Master of Science (MS)
Semester of Degree Completion
Eugene B. Krehbiel
Terrestrial, shell-bearing gastropods were collected at Rocky Branch Nature Preserve, Clark County, Illinois. A total of three hundred nineteen specimens were collected representing five families and fifteen species. Two species of the family Endodontidae, eight species of the family Polygyridae, three species of the family Zonitidae, and one species in each of the families Pupillidae and Succineidae were collected.
In addition, an attempt was made to find the relationship between species diversity and dominant woody vegetation and soil quality. The land at Rocky Branch Nature Preserve ranges from lowland flood plain to high second growth forest. The dominant trees of the lowland were maple and elm, which produce an alkaline soil with high concentrations of calcium. The dominant trees of the second growth upland forest are oak and hickory, which produce an acid soil and lower calcium concentrations. More specimens of land snails were collected (one hundred and ninety-nine) from the upland forest than from the flood plain (one hundred twenty) .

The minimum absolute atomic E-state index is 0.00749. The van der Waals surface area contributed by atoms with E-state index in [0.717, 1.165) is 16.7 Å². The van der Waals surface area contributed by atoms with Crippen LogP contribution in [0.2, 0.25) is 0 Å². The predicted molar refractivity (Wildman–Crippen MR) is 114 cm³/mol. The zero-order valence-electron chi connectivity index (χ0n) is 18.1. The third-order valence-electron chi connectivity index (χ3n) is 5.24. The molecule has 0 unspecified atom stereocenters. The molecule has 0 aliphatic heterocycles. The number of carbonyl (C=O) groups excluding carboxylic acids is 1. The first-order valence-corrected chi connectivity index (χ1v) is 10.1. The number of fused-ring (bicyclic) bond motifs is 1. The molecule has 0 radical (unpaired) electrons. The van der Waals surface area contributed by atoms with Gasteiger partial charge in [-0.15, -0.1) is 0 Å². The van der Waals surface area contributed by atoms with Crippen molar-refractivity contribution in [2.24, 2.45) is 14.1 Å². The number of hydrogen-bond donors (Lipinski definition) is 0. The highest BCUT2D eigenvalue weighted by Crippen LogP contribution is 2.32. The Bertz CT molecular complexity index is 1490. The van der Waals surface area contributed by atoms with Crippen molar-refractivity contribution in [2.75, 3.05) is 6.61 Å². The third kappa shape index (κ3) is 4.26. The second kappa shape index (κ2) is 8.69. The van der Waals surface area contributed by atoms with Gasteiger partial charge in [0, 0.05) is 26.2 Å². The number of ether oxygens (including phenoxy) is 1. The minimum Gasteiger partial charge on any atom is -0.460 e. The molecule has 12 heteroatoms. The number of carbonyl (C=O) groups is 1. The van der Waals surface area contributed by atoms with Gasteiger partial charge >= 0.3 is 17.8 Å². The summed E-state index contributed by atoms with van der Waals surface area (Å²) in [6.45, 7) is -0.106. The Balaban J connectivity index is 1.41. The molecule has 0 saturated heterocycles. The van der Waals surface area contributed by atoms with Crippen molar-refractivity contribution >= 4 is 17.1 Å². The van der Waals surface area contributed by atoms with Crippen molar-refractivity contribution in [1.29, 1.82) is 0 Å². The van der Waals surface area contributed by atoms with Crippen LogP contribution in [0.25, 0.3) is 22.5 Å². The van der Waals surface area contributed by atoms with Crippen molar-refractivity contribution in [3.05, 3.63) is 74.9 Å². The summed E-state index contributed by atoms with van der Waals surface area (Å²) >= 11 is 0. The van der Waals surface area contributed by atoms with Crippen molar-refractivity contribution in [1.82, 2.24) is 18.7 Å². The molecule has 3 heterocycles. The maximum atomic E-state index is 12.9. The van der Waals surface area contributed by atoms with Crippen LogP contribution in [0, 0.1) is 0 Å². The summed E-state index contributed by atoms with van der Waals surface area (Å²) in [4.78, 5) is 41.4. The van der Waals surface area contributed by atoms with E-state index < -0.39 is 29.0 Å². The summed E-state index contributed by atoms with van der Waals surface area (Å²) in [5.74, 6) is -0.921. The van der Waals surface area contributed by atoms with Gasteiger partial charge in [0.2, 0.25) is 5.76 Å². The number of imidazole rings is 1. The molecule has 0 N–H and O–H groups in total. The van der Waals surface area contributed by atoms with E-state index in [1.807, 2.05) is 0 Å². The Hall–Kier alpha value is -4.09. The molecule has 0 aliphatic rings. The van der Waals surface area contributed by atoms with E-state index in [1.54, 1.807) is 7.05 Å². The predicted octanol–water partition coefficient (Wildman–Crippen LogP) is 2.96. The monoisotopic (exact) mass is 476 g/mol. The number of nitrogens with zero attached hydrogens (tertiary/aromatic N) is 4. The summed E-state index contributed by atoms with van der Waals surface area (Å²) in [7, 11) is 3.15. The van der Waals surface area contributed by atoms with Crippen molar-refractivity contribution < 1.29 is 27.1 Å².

There seemed to be a direct relationship between calcium and pH, but relationship of these two physical properties to organic matter is more complex. Quantitative levels of organic matter appeared meaningless without qualitative data of the tree species involved.
Mott, Daniel J., "Land Snail Diversity at Rocky Branch Nature Preserve, Clark County, Illinois" (1976). Masters Theses. 3434.